MB-Ruler installs a virtual set-square on your desktop that allows you to measure distances and angles, among other functions. This set-square is almost transparent with the intention of not interfering your work with other apps, though this is not always possible. The program allows you to define the measuring scales and units. You can select units among cm, mm, pixels, inches, points, and twips.
MB-Ruler, however, may be hard to understand at first. It installs two icons on your system tray area, one for the MB-Ruler itself and another one for the "cut screenshot" tool, which allows you to capture screenshots. You need to right-click on the MB-Ruler icon to display its main menu, from where you can select the measuring instrument, set the scale and units, set the grid and bitmap overlay options, and open the settings window, among other tasks. One of the new features offered by this version of the program is that it handles user-defined measure instruments. Besides, the program includes some additional tools, like a magnifying glass and a RGB color picker.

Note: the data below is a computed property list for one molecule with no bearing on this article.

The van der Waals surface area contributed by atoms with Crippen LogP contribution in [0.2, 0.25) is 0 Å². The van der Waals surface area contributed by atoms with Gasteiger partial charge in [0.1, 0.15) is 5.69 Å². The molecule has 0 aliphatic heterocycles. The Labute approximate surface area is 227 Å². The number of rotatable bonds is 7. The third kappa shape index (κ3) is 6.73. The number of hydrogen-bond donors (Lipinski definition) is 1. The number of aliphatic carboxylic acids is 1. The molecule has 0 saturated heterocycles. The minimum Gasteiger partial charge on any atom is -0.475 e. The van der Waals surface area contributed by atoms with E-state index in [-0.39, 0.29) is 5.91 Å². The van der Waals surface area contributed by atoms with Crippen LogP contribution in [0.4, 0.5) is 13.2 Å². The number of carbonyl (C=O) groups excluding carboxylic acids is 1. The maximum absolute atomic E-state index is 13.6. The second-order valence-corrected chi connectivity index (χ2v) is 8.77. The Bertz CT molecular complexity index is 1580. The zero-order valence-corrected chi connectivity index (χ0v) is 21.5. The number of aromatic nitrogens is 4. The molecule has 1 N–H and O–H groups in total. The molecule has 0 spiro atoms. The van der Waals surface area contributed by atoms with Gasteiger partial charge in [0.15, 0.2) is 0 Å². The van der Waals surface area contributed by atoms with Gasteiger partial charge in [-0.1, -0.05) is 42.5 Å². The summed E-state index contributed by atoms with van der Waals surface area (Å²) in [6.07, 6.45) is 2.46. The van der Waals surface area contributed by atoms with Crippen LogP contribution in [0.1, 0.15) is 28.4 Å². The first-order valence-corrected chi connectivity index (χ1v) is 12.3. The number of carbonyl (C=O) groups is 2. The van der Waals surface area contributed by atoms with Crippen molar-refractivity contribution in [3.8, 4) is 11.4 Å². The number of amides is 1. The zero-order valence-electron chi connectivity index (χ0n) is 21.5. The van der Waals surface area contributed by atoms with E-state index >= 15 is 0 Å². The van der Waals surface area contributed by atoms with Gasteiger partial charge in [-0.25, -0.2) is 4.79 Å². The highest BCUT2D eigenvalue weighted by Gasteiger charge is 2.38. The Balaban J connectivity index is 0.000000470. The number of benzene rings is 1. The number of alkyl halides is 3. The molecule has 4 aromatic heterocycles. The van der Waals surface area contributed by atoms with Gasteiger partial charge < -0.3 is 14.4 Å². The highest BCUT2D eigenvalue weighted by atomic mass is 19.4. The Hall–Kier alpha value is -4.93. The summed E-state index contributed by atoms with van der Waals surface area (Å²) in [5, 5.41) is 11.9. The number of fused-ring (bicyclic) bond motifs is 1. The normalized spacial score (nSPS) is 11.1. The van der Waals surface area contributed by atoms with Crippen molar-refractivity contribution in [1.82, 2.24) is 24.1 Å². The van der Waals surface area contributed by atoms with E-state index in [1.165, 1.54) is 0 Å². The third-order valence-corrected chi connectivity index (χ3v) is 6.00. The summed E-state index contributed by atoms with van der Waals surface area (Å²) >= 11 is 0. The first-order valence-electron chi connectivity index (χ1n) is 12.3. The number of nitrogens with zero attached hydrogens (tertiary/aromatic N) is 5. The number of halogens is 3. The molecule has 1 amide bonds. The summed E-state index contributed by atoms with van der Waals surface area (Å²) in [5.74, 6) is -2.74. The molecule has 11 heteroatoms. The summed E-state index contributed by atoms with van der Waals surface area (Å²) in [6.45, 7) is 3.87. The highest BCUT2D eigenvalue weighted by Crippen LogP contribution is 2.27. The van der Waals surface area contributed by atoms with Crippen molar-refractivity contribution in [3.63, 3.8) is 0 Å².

As I stated before, despite MB-Ruler was designed to be transparent, it may become annoying after you have been using it for a while. Therefore, I would recommend you to run it only when you really need to measure distances or angles, or when you need to use some of its additional tools. The program is compatible with all MS Windows versions available at the moment, and its system resources consumption is fairly low.
In conclusion, if you are a cartographer, a geologist, an analytical geometry teacher or any other professional requiring to measure distances or angles, I would definitely recommend you to give MB-Ruler a try, though it may take you a while to get used to the program's use and behavior.